And though sex is an act we hope to only do with people we trust, the reality is, that not everyone stays faithful nor does everyone practice safe sex when they do decide to stray from relationships. It's imperative that this isn’t the case when choosing to engage in blood play as there is only so much that testing can catch – testing is but so preventative.

Though I don’t half expect too many of our readers to go out trying this, I suspect that there may be a few and the other portion of you are just curious and intrigued by the couple's boldness to admit to, what so many people might feel, is an unsanitary practice.

But, here’s to hoping that this read answers some of your (maybe) burning questions.

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When I was ten, my Sunday school teacher put on a brief performance in class that included some of the boys standing in front of the classroom while she stood in front of them holding a heart shaped box of chocolate. One by one, she tells each boy to come and bite a piece of candy and then place the remainder back into the box. After the last boy, she gave the box of now mangled chocolate over to the other Sunday school teacher — who happened to be her real husband — who made a comically puzzled face. She told us that the lesson to be gleaned from this was that if you give your heart away to too many people, once you find “the one,” that your heart would be too damaged. The lesson wasn’t explicitly about sex but the implication was clearly present.

That memory came back to me after a flier went viral last week, advertising an abstinence event titled The Close Your Legs Tour with the specific target demo of teen girls came across my Twitter timeline. The event was met with derision online. Writer, artist, and professor Ashon Crawley said: “We have to refuse shame. it is not yours to hold. legs open or not.” Writer and theologian Candice Marie Benbow said on her Twitter: “Any event where 12-17-year-old girls are being told to ‘keep their legs closed’ is a space where purity culture is being reinforced.”

“Purity culture,” as Benbow referenced, is a culture that teaches primarily girls and women that their value is to be found in their ability to stay chaste and “pure”–as in, non-sexual–for both God and their future husbands.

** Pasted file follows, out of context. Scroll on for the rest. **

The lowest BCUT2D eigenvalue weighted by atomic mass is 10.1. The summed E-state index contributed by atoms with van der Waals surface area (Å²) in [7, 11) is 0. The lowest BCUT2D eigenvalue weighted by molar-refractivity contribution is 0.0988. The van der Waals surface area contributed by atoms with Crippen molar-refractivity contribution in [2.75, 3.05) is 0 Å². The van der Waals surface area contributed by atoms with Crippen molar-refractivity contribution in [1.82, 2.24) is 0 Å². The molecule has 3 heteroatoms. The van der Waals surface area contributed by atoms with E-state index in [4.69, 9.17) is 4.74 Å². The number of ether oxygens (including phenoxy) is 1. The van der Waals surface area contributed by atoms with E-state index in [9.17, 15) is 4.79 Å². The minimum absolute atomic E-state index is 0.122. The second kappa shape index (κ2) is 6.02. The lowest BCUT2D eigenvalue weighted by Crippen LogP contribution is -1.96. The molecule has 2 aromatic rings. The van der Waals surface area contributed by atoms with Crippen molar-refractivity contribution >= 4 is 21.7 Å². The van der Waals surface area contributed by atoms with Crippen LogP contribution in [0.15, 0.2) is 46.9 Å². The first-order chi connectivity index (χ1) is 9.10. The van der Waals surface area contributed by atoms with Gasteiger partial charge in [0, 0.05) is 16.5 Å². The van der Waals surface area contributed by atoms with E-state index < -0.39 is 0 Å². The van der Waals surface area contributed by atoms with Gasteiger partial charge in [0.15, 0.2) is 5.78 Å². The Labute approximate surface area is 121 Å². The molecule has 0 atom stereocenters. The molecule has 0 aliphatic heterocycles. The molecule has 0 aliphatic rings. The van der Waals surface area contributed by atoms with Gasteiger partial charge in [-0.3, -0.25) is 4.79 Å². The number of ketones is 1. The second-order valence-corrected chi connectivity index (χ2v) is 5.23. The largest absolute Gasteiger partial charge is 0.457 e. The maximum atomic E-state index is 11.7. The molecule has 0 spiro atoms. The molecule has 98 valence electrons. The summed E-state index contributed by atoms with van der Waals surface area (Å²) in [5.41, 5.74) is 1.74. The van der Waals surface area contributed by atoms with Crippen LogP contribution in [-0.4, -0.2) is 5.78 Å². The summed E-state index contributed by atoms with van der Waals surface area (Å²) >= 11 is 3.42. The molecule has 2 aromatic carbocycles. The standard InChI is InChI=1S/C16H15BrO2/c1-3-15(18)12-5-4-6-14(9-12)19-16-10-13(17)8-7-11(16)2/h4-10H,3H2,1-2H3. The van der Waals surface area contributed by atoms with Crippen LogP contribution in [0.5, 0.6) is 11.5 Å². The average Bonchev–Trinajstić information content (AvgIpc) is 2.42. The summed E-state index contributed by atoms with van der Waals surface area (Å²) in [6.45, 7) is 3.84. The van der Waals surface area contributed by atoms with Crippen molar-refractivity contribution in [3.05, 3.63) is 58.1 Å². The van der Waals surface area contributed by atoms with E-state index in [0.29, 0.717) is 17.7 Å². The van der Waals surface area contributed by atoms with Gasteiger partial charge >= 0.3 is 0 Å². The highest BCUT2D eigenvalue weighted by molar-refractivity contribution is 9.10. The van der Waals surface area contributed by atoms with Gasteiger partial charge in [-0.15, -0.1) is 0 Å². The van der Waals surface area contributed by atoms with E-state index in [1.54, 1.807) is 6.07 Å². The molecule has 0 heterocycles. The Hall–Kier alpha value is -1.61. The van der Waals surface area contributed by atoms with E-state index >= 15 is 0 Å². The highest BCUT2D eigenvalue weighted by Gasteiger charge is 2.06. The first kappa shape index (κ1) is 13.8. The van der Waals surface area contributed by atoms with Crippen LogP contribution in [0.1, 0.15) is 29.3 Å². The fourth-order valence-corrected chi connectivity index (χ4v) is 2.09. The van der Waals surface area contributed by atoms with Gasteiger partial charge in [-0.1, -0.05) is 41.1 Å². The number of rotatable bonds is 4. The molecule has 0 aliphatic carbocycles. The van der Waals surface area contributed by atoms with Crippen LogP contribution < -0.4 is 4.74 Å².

I grew up in an explicitly evangelical house and church, where I was taught virginity was the best gift a girl can hold on to until she got married. I fortunately never wore a purity ring or had a ceremony where I promised my father I wouldn’t have pre-marital sex. I certainly never even thought of having my hymen examined and the certificate handed over to my father on my wedding day as “proof” that I kept my promise. But the culture was always present. A few years after that chocolate-flavored indoctrination, I was introduced to the fabled car anecdote. “Boys don’t like girls who have been test-driven,” as it goes.

And I believed it for a long time. That to be loved and to be desired by men, it was only right for me to deny myself my own basic human desires, in the hopes of one day meeting a man that would fill all of my fantasies — romantically and sexually. Even if it meant denying my queerness, or even if it meant ignoring how being the only Black and fat girl in a predominantly white Christian space often had me watch all the white girls have their first boyfriends while I didn’t. Something they don’t tell you about purity culture – and that it took me years to learn and unlearn myself – is that there are bodies that are deemed inherently sinful and vulgar. That purity is about the desire to see girls and women shrink themselves, make themselves meek for men.

Purity culture isn’t unlike rape culture which tells young girls in so many ways that their worth can only be found through their bodies. Whether it be through promiscuity or chastity, young girls are instructed on what to do with their bodies before they’ve had time to figure themselves out, separate from a patriarchal lens. That their needs are secondary to that of the men and boys in their lives.

It took me a while —after leaving the church and unlearning the toxic ideals around purity culture rooted in anti-Blackness, fatphobia, heteropatriarchy, and queerphobia — to embrace my body, my sexuality, and my queerness as something that was not only not sinful or dirty, but actually in line with the vision God has over my life. Our bodies don't stop being our temples depending on who we do or who we don’t let in, and our worth isn’t dependent on the width of our legs at any given point.